Sunday, 21 April 2013

Screen Printing at Home- Tutorial

Hello and happy Sunday!^_^

Lately I have become fascinated and quite obsessed with fabric prints, to be more precise with printing by hand! I got my hands on these wonderful books (below) which provide very detailed tutorials and/ or are full of inspirations! 
If you are interested in hand printing and trying different techniques it's really worth getting PRINTING BY HAND by Lena Corwin. Each and every method is thoroughly explained here.
MASTERING THE ART OF FABRIC PRINTING AND DESIGN focuses mostly on digital printing and teaches how to design your own fabrics. Both VERY lovely books!







I’d done screen printing in the past at college and I missed not doing it so today I decided to prepare my own stencils and a screen frame and do some hand printing in the comfort of my own home!

Materials needed:

-old wooden frame,
- polyester mesh/ finely woven polyester lining fabric
-staple gun
-textile paint/ water based fabric screen printing ink
-self- healing mat
-Mylar paper
-freezer paper
-utility knife
- old plastic card
-masking tape
- cotton/ linen fabric

First I’ll be making my own screen frame!
I used an old wooden frame that I bought from a charity shop for £1.5 and then got a piece of finely woven polyester lining fabric (that was lying around in my studio and did a great job! You would usually use 12xx/ 120 polyester mesh which was quite expensive so am glad my lining worked!) Then I tightly stretched the fabric over the frame and stapled using staple gun (It’s one scary tool I have to say! Be extra careful when using it!)









And the screen frame is now ready!


 Next step is to make a stencil.  I’ve tried these two:

 Freezer paper stencil- you can directly draw the design on to the paper and then cut it out with a utility knife and iron to the right side of your fabric with its glossy side facing down using medium-high iron setting. When you are done printing just peel it off.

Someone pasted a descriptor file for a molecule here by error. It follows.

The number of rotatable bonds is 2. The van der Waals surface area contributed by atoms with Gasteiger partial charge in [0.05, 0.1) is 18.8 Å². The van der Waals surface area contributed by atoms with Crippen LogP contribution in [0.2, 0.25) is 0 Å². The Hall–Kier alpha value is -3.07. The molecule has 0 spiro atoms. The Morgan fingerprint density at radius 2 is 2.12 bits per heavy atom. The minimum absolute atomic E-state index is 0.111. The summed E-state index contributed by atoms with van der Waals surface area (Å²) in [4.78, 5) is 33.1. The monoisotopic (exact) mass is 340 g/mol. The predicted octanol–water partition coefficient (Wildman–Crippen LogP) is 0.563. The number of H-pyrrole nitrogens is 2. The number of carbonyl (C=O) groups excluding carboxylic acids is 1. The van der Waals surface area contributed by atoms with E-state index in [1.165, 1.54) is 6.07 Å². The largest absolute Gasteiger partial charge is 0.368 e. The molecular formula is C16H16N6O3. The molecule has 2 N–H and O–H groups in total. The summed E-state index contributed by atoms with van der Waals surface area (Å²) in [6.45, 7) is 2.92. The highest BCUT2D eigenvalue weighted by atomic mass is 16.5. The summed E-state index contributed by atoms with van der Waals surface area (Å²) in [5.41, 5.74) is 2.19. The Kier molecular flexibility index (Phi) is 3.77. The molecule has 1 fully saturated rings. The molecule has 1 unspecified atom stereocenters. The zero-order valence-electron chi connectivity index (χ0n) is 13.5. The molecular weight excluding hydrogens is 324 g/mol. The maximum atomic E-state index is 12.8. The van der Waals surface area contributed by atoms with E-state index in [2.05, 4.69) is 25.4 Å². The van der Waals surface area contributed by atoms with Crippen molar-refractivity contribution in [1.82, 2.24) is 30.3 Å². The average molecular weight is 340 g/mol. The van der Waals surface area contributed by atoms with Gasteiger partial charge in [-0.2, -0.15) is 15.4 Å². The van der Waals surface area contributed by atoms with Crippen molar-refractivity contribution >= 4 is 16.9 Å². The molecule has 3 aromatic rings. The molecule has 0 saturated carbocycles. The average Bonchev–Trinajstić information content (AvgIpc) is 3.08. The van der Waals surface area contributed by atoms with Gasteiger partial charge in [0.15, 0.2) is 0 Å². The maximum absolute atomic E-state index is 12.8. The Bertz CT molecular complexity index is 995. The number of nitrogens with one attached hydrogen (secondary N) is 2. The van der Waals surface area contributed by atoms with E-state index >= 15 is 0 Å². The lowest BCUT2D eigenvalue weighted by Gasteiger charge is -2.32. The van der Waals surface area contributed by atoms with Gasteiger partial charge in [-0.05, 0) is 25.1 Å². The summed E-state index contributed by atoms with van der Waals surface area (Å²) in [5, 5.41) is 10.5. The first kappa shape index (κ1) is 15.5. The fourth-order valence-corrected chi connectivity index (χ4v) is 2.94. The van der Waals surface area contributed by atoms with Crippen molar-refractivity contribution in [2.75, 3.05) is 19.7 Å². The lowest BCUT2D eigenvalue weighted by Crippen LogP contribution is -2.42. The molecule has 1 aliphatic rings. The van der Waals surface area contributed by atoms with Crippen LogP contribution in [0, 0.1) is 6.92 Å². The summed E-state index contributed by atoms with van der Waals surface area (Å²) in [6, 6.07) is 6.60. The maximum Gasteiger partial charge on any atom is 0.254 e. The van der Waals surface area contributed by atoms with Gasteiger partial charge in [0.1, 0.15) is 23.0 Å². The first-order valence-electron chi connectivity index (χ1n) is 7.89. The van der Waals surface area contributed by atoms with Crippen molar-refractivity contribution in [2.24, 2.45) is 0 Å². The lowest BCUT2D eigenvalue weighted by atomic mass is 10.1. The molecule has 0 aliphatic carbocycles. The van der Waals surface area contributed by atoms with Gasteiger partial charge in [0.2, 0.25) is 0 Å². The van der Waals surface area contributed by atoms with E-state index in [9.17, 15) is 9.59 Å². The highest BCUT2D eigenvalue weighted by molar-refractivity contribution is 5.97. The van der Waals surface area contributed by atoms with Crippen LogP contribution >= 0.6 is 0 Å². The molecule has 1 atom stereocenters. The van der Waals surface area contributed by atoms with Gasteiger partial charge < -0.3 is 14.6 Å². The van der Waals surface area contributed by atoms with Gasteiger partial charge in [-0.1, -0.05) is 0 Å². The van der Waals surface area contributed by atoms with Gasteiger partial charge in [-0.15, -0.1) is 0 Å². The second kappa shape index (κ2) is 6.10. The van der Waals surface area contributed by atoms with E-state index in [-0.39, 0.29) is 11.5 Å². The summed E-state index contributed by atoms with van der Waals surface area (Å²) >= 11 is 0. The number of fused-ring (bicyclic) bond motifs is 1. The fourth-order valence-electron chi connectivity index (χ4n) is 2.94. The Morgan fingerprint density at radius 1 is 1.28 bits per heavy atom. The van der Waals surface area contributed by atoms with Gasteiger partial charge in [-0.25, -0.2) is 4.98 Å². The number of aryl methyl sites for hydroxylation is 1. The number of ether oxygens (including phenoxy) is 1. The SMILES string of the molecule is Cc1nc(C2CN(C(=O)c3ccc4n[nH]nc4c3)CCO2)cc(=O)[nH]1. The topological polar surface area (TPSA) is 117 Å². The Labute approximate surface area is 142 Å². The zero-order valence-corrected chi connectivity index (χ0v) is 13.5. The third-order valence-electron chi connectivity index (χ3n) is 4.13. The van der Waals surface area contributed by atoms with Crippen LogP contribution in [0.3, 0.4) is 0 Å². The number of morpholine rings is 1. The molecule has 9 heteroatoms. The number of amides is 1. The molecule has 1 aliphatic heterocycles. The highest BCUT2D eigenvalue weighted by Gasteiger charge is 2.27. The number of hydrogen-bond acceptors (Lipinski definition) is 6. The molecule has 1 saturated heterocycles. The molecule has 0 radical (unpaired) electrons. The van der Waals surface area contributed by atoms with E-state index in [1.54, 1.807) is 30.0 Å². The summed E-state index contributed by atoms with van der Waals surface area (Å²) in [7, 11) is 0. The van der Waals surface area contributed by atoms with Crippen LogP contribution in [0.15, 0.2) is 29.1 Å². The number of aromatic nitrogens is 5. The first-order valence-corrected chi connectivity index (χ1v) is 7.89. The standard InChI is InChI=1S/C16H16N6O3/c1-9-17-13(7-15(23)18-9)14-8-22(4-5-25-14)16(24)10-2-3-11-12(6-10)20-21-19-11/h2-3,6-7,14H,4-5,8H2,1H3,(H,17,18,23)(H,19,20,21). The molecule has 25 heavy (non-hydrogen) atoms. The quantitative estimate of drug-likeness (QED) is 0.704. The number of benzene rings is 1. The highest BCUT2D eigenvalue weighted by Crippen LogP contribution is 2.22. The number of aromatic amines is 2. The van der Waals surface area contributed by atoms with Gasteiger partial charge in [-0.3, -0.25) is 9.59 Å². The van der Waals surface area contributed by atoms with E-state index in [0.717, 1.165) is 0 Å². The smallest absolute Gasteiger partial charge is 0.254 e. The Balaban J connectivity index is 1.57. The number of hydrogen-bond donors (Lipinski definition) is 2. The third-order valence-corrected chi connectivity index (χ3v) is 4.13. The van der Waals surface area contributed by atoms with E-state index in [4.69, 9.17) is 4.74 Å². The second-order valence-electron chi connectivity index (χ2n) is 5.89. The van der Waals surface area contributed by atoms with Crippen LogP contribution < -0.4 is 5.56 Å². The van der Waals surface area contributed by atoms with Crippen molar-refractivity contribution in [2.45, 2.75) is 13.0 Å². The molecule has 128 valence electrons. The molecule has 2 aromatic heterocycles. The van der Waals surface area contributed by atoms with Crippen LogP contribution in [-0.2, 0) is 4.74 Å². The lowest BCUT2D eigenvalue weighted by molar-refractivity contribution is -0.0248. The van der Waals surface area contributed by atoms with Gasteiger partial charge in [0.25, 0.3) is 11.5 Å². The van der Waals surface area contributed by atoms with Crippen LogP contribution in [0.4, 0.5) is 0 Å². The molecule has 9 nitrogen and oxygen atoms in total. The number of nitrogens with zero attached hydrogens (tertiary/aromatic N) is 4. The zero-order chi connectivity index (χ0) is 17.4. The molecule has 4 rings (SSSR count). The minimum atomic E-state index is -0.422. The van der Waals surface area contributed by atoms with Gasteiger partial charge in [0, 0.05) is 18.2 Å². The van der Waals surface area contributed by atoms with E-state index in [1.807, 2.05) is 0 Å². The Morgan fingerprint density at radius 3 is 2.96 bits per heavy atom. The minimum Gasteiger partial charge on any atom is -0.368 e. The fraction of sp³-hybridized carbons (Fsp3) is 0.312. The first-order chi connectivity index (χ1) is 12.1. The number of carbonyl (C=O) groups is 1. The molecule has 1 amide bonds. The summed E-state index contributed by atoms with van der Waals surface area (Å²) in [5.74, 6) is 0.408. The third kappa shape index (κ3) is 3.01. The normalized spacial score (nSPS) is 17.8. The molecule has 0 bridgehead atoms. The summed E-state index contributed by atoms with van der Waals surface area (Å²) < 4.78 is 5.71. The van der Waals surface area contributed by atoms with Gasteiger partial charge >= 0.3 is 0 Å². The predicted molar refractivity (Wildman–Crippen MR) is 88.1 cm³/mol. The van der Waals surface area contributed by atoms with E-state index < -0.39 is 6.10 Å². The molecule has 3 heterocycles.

This one is much easier to cut and the final cut out design may look much neater but the downside is you can only use it once.









Mylar stencil-  first draw a design on a piece of paper, then place it underneath the Mylar and tape the sheets together with masking tape to a self- healing mat, cut the design out of both sheets at the same time. Now you would need to apply an adhesive (such as spray mount or dry mount) to hold a Mylar firmly in place. I didn’t have any adhesive. I taped the stencil in place which may cause some ink to bleed under it as it doesn’t lie firmly against the printing surface.
(Note: it did bleed a tiny bit so I will definitely need to get some adhesive for my next project!)
The good thing about Mylar is that it can be reused.







Now it’s time to print!

Apply ink to screen, drag it down the screen with your old plastic card and push it up the screen to make sure the paint has been applied evenly.




Mylar stencil after printing..

Remove the frame. (Wash the frame straightaway otherwise the mesh will be ruined when the ink dries!!)

I printed two different designs and then added final touches with a brush. Wait for the ink to dry before starting next print. 











When the ink has completely dried iron both sides of the fabric to fix the design. It can now be machine washed in 40 degrees.
Below is my first small sample, iron fixed and machine washed. All looked fine!







I really liked my final design so decided to make a small tea towel by neatly folding and pressing the edges then stitching. 








Oh! How much I've enjoyed it!!^_^
If you decided to follow my tutorial please share the designs, I would love to see them!

Gosia
xxx





1 comment:

  1. Nice thought thanks for share this post this I also share with you something. Avoid the capital expense and overhead of printing plastic ID cards. Printers are costly to buy and maintain, and set-up requires significant time & expertise. They are prone to breakdowns, and require extensive staff training. Purchase your employee identification cards right here. Hassle free!
    Id Card printers

    ReplyDelete